NEW YORK — John Lennon's fans celebrated his life Wednesday by visiting Strawberry Fields, the Central Park garden dedicated in his honor, while a newly released interview he gave shortly before his death showed he was optimistic about his future.
On the 30th anniversary of Lennon's murder outside his Manhattan apartment building, admirers played his music nearby at Strawberry Fields and placed flowers on a mosaic named for his song "Imagine."
The steady stream of visitors represented the range of people who love Lennon, from those who watched his career unfold as it happened to those who know only his music.
Father-daughter pair Paul DeLuca, 50, and Marissa DeLuca, 17, came from Boston to mark the day.
"I grew up with his voice," said Marissa DeLuca.
"The Beatles are the soundtrack to my childhood," she said. "His voice is just kind of like home."
Her father said, "Nothing is timeless like the stuff John and Paul (McCartney) wrote."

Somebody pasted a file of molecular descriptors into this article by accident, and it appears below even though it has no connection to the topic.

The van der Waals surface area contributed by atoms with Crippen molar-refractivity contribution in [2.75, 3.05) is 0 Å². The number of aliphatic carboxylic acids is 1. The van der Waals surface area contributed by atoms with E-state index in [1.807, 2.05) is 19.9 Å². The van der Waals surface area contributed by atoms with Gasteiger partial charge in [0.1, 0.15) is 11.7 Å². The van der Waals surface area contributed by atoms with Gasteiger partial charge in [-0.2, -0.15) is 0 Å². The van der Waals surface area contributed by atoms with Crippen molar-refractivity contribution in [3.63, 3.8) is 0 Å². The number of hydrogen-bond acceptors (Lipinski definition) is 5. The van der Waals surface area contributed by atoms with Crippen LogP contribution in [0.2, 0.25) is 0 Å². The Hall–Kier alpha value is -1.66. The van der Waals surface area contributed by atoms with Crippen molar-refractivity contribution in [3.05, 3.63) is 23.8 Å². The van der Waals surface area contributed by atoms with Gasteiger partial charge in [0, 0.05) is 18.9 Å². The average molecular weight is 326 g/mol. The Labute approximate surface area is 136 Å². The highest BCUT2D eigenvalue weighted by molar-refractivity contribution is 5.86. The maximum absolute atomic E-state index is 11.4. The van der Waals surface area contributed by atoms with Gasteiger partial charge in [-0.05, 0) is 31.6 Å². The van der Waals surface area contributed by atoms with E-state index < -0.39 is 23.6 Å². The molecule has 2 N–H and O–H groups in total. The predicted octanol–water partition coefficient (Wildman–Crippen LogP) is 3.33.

In Liverpool, England, where Lennon was from, hundreds were expected to gather for a vigil Wednesday around the Peace and Harmony sculpture, recently unveiled by Lennon's former wife, Cynthia, and their son, Julian, in Chavasse Park.
In the newly released interview, conducted just three days before he was gunned down, Lennon complained about his critics — saying they were just interested in "dead heroes" and mused that he had "plenty of time" to accomplish some of his life goals.
The interview, believed to be his last print interview, was released Wednesday to the Associated Press by Rolling Stone magazine, which uses the full interview for a story that will be on stands Friday. While brief excerpts of Jonathan Cott's interview were released for a 1980 Rolling Stone cover story days after Lennon's death, this is the first time the entire interview has been published.
Lennon saves some of his harshest words for critics who were perennially disappointed with his music and life choices after he left the Beatles.
"These critics with the illusions they've created about artists — it's like idol worship," he said. "They only like people when they're on their way up.... I cannot be on the way up again."
Lennon also talked about trying to be a good father to his youngest son, Sean, and learning how to relate to a child (he admitted he wasn't good at play). He also spoke of his strong bond with wife Yoko Ono: "I've selected to work with... only two people: Paul McCartney and Yoko Ono.... That ain't bad picking."